Click to preview Steve Perille: Unfiltered (Deluxe, Hard cvr) photo book

August 16, 2010 – January 30, 2011
The Light Factory’s Middleton McMillan Gallery


Steve Perille, a native of Wisconsin, was introduced to photography as a young boy by his uncle, Jim Mescal, who was a photographer for The Chicago Sun-Times.

Perille attended the Milwaukee Institute of Technology and later was a staff photographer for the St. Louis Post-Dispatch. He became a staff photographer for The Charlotte Observer in 1972. One short year later, Perille and two other photographers were featured in the first exhibition at The Light Factory in its first home, a second floor gallery of an old house on Torrence Street.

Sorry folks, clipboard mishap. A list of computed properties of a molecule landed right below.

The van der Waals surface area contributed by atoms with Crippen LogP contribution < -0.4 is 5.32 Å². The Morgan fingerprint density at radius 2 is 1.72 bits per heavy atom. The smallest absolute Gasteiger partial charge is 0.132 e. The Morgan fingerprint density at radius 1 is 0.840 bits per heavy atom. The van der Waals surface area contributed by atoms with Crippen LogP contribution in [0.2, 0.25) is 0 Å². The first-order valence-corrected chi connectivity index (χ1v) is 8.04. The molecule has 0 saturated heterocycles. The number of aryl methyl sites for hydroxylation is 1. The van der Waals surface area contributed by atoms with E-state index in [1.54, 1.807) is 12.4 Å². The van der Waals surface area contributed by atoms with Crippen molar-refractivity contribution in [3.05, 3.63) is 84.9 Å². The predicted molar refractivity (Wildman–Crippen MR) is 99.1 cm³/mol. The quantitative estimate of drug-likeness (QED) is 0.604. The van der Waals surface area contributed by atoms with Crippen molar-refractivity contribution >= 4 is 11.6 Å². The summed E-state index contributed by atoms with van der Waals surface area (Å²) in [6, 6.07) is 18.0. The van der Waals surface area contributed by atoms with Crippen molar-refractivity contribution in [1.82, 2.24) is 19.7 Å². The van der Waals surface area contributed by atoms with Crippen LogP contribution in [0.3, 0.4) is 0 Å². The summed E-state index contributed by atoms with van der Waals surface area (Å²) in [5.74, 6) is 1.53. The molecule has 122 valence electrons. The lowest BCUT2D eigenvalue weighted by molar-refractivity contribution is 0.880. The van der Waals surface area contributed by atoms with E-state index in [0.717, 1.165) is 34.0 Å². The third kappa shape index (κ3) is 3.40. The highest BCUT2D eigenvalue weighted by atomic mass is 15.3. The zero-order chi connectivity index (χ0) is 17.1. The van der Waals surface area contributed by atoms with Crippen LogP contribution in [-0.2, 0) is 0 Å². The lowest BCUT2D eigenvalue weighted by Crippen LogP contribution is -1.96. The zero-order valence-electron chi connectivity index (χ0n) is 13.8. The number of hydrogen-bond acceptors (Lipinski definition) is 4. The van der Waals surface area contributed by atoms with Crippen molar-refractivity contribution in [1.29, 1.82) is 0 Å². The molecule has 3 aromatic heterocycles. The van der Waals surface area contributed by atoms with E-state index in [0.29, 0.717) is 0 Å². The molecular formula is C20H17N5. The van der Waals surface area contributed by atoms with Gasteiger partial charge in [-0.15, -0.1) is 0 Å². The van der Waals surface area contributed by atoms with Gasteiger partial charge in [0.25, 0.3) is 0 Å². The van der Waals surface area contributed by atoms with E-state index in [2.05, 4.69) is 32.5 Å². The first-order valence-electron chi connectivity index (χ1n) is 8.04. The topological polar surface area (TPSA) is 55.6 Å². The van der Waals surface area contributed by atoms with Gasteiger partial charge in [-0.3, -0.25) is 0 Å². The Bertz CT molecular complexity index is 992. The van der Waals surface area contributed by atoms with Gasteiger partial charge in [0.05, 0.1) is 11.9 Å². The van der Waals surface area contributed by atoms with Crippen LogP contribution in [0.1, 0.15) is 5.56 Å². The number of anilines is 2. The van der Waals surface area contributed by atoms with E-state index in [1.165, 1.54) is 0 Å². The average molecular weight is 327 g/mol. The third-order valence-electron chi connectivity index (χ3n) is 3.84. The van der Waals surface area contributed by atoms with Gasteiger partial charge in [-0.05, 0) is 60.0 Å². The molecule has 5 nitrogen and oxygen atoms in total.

Perille went on to receive the prestigious Southern Photographer of the Year award in 1975. Perille left the Observer to pursue other interests in 1983, but still lives in the Charlotte area.


Steve Perille’s photographs are deceptively simple. They are of real people doing real things, and of real places that are seemingly unremarkable. Through his photographs we are drawn to the beauty of the ordinary moment. We walk right by what he chooses to photograph; we filter out the ordinary and pay no attention. His vision of the world is unfiltered; he sees everyday non-events as special.

His images of children are statements about childhood that anyone can understand. His images of men at work remind us of an uncle or someone we once worked for. The young lovers images are universally understood. Steve captures fleeting gestures and expressions as light, form, and content come together to create timeless images of life itself.